Wednesday, 10 August 2022
Mark Thomas

Mark Thomas

Mark Thomas - The editor and big chief of The Dubrovnik Times. Born in the UK he has been living and working in Dubrovnik since 1998, yes he is one of the rare “old hands.” A unique insight into both British and Croatian life and culture, Mark is often known as just “Englez” or Englishman. He is a traveller, a current affairs freak and a huge AFC Wimbledon fan.


The number of departures on the regular ferry line 634 Orebić-Dominče (Korčula) will increase from the upcoming weekend through the cooperation of the Dubrovnik-Neretva County, the Municipality of Orebić, the Agency for Coastal Line Maritime Transport and Jadrolinija.

Namely, with the increase in the number of passengers arriving on the island of Korčula via the port of Orebić or coming from Korčula to Pelješac via the port of Orebić, the need for a vessel with a larger capacity and a greater number of departures on the mentioned line has emerged. Thus, on the route Orebić-Dominče, the ferry "Mljet" will operate, which has a capacity of 616 passengers and 145 passenger vehicles. From this weekend, additional departures will be provided on the mentioned line when the need arises.


Could the south of Croatia face a serious water shortage? The summer temperatures across Dalmatia have been in the mid-thirties for months and rain hasn’t fallen over a constant period of time since the summer began. And with another hot and dry August on the way it could be at least another month before normal rainfall arrives. And this, according to the State Hydro Meteorological Institute, could cause a problem with drinking water in the south of Croatia.

The institute warned on Tuesday that since the water in the south of Croatia is more dependent on the amount of precipitation, if there is no rain, the availability of drinking water could become a problem, as water consumption has increased due to the tourist season.

In Croatia, temperatures have been high for a long time, at the end of July they rose to 39 degrees Celsius, and the current hydrological state and river water levels are significantly affected by the lower amount of precipitation in recent months, according to the institute.

“According to the calculations of the meteorological models, there are no forecasted significant precipitations in the next week that could improve the current hydrological situation,” said the institute.

Already the Istrian County has limited water consumption and prohibited the watering of public and private green areas, the use of showers on beaches, the washing of vehicles and public areas, streets and squares. And if rain doesn’t fall soon on the south of Croatia similar water restrictions could be seen.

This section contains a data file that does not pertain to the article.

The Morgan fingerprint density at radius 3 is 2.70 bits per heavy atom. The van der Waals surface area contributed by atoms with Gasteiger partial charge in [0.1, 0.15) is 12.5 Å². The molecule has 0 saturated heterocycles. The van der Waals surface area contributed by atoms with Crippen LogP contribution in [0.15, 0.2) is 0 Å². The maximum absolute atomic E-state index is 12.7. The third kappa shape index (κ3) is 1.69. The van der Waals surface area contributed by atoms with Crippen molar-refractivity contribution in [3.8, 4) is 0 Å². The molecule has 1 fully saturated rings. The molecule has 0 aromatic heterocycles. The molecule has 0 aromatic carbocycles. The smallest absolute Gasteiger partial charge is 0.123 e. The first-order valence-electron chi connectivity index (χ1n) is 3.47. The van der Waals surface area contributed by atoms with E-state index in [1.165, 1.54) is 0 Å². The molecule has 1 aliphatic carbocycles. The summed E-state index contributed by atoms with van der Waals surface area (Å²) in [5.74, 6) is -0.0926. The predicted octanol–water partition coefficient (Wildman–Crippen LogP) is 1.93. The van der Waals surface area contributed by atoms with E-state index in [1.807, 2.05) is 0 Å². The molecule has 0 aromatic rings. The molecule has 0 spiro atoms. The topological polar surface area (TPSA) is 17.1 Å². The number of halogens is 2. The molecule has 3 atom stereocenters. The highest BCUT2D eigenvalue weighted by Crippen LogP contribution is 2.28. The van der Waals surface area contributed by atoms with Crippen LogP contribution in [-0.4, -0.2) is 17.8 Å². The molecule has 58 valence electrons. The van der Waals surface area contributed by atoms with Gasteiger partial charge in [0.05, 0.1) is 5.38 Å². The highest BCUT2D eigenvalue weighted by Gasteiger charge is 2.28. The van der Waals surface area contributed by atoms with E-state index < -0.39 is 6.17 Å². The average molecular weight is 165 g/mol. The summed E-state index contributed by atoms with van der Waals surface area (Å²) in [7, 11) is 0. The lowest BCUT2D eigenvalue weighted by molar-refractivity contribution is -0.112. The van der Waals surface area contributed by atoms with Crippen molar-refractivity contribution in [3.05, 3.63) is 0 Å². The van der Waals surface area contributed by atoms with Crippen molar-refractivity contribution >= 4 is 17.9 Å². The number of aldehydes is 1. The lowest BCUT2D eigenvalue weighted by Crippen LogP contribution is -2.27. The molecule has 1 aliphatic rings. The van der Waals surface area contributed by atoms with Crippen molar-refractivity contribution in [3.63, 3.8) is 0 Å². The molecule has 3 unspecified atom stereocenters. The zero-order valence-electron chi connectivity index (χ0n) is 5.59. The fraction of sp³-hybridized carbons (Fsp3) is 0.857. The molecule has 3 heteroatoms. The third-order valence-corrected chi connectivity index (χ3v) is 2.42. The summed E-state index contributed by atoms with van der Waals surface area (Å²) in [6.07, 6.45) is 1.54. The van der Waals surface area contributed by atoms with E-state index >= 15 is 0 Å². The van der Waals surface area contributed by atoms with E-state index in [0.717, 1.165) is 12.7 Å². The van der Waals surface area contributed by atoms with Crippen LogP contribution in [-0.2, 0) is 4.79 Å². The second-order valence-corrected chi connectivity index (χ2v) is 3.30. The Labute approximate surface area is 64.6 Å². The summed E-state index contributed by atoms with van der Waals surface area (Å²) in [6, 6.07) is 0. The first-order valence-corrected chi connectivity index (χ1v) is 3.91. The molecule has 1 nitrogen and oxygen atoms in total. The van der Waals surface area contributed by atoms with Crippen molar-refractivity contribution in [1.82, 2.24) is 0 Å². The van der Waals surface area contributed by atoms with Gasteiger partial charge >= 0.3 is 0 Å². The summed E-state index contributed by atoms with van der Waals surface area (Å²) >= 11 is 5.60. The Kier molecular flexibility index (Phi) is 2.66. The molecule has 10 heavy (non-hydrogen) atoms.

A year is a long time in tourism. From almost complete isolation and shutdown to crowded streets and waiting lists for overbooked restaurants. Experts feared that the consequences of the pandemic would be deep and long-lasting, voices of optimism were few and far between. But clearly a year is a long time in tourism as figures from the front line of the tourism industry, Dubrovnik Airport suggest that the bounce back has already begun. Seeing that around 90 percent of visitors to Dubrovnik arrive through the airport the data of passenger numbers highlights the overall situation of tourism in the city.

In July last year 191,714 passengers passed through Dubrovnik Airport. It was the first month that the city saw tourist return mainly thanks to the fact that the UK eased travel restrictions. A month before only 59,566 passengers had passed through the southernmost airport in Croatia.

Just to get some perspective in 2019, which was a record year in terms of tourism numbers, a massive 514,723 passengers used the airport. Only August saw more passengers through the airport, with 524,615.

Now, this July the return to “normality” is coming closer, as 425,536 passengers used Dubrovnik Airport, more than double the numbers from last year.

In fact, these latest figures for July are the busiest the airport has been since August 2019!

Already over 1.1 million passengers have used the airport this year and with August and September expected to bring impressive results the 2 million landmark could be within reach. The driving force are flights from the UK, with easyJet, British Airways and the market leaders, however the airport is connected with over 60 European destinations, as well as transatlantic flights from New York.